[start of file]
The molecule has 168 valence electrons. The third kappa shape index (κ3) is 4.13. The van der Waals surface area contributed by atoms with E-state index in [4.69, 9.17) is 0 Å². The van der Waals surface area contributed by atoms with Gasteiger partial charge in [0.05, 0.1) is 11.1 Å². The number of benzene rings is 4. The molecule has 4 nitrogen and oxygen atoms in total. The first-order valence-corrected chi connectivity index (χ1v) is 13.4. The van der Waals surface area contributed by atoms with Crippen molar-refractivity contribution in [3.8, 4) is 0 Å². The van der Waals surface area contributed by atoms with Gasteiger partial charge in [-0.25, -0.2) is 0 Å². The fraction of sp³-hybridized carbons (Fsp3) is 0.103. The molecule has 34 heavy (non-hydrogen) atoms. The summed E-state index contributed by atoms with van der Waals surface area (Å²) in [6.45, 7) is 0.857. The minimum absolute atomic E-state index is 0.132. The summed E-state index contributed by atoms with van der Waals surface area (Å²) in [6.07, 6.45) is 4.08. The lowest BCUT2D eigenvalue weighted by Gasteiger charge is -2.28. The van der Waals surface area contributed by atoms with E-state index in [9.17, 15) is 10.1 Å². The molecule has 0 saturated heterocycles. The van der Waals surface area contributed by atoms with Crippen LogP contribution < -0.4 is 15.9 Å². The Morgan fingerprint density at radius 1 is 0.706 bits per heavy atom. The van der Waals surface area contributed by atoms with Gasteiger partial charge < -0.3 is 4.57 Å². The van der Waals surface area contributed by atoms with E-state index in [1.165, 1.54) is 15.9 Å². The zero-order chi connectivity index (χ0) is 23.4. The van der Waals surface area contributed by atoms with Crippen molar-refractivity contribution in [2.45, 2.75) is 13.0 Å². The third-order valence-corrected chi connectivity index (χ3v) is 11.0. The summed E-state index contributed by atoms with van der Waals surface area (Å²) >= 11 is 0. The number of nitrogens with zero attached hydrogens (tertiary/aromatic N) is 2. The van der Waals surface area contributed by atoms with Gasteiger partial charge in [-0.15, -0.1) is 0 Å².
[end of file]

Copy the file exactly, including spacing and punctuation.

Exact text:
The molecule has 168 valence electrons. The third kappa shape index (κ3) is 4.13. The van der Waals surface area contributed by atoms with E-state index in [4.69, 9.17) is 0 Å². The van der Waals surface area contributed by atoms with Gasteiger partial charge in [0.05, 0.1) is 11.1 Å². The number of benzene rings is 4. The molecule has 4 nitrogen and oxygen atoms in total. The first-order valence-corrected chi connectivity index (χ1v) is 13.4. The van der Waals surface area contributed by atoms with Crippen molar-refractivity contribution in [3.8, 4) is 0 Å². The van der Waals surface area contributed by atoms with Gasteiger partial charge in [-0.25, -0.2) is 0 Å². The fraction of sp³-hybridized carbons (Fsp3) is 0.103. The molecule has 34 heavy (non-hydrogen) atoms. The summed E-state index contributed by atoms with van der Waals surface area (Å²) in [6.45, 7) is 0.857. The minimum absolute atomic E-state index is 0.132. The summed E-state index contributed by atoms with van der Waals surface area (Å²) in [6.07, 6.45) is 4.08. The lowest BCUT2D eigenvalue weighted by Gasteiger charge is -2.28. The van der Waals surface area contributed by atoms with E-state index in [9.17, 15) is 10.1 Å². The molecule has 0 saturated heterocycles. The van der Waals surface area contributed by atoms with Crippen LogP contribution < -0.4 is 15.9 Å². The Morgan fingerprint density at radius 1 is 0.706 bits per heavy atom. The van der Waals surface area contributed by atoms with Gasteiger partial charge < -0.3 is 4.57 Å². The van der Waals surface area contributed by atoms with E-state index in [1.165, 1.54) is 15.9 Å². The zero-order chi connectivity index (χ0) is 23.4. The van der Waals surface area contributed by atoms with Crippen molar-refractivity contribution in [2.45, 2.75) is 13.0 Å². The third-order valence-corrected chi connectivity index (χ3v) is 11.0. The summed E-state index contributed by atoms with van der Waals surface area (Å²) >= 11 is 0. The number of nitrogens with zero attached hydrogens (tertiary/aromatic N) is 2. The van der Waals surface area contributed by atoms with Gasteiger partial charge in [-0.15, -0.1) is 0 Å².